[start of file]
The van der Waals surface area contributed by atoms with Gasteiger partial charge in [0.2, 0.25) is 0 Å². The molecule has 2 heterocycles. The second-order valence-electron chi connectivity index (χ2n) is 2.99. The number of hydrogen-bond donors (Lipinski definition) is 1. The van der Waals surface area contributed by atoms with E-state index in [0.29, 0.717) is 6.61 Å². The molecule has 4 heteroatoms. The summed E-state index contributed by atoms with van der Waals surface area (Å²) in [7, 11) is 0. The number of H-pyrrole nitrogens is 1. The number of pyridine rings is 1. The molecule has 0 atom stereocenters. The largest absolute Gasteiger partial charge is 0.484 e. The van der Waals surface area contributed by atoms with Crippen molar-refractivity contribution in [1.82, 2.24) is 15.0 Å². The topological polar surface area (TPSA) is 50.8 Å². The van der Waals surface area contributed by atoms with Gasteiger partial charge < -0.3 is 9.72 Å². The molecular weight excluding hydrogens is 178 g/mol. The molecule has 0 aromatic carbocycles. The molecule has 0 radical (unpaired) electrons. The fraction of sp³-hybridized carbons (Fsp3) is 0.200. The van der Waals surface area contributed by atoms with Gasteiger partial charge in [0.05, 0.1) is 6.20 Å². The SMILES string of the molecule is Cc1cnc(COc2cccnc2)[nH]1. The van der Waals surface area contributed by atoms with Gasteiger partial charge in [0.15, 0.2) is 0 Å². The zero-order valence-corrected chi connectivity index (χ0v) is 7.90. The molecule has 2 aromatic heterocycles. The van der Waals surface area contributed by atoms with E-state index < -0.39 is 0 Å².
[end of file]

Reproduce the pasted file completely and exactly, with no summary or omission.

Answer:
The van der Waals surface area contributed by atoms with Gasteiger partial charge in [0.2, 0.25) is 0 Å². The molecule has 2 heterocycles. The second-order valence-electron chi connectivity index (χ2n) is 2.99. The number of hydrogen-bond donors (Lipinski definition) is 1. The van der Waals surface area contributed by atoms with E-state index in [0.29, 0.717) is 6.61 Å². The molecule has 4 heteroatoms. The summed E-state index contributed by atoms with van der Waals surface area (Å²) in [7, 11) is 0. The number of H-pyrrole nitrogens is 1. The number of pyridine rings is 1. The molecule has 0 atom stereocenters. The largest absolute Gasteiger partial charge is 0.484 e. The van der Waals surface area contributed by atoms with Crippen molar-refractivity contribution in [1.82, 2.24) is 15.0 Å². The topological polar surface area (TPSA) is 50.8 Å². The van der Waals surface area contributed by atoms with Gasteiger partial charge < -0.3 is 9.72 Å². The molecular weight excluding hydrogens is 178 g/mol. The molecule has 0 aromatic carbocycles. The molecule has 0 radical (unpaired) electrons. The fraction of sp³-hybridized carbons (Fsp3) is 0.200. The van der Waals surface area contributed by atoms with Gasteiger partial charge in [0.05, 0.1) is 6.20 Å². The SMILES string of the molecule is Cc1cnc(COc2cccnc2)[nH]1. The van der Waals surface area contributed by atoms with Gasteiger partial charge in [0.15, 0.2) is 0 Å². The zero-order valence-corrected chi connectivity index (χ0v) is 7.90. The molecule has 2 aromatic heterocycles. The van der Waals surface area contributed by atoms with E-state index < -0.39 is 0 Å².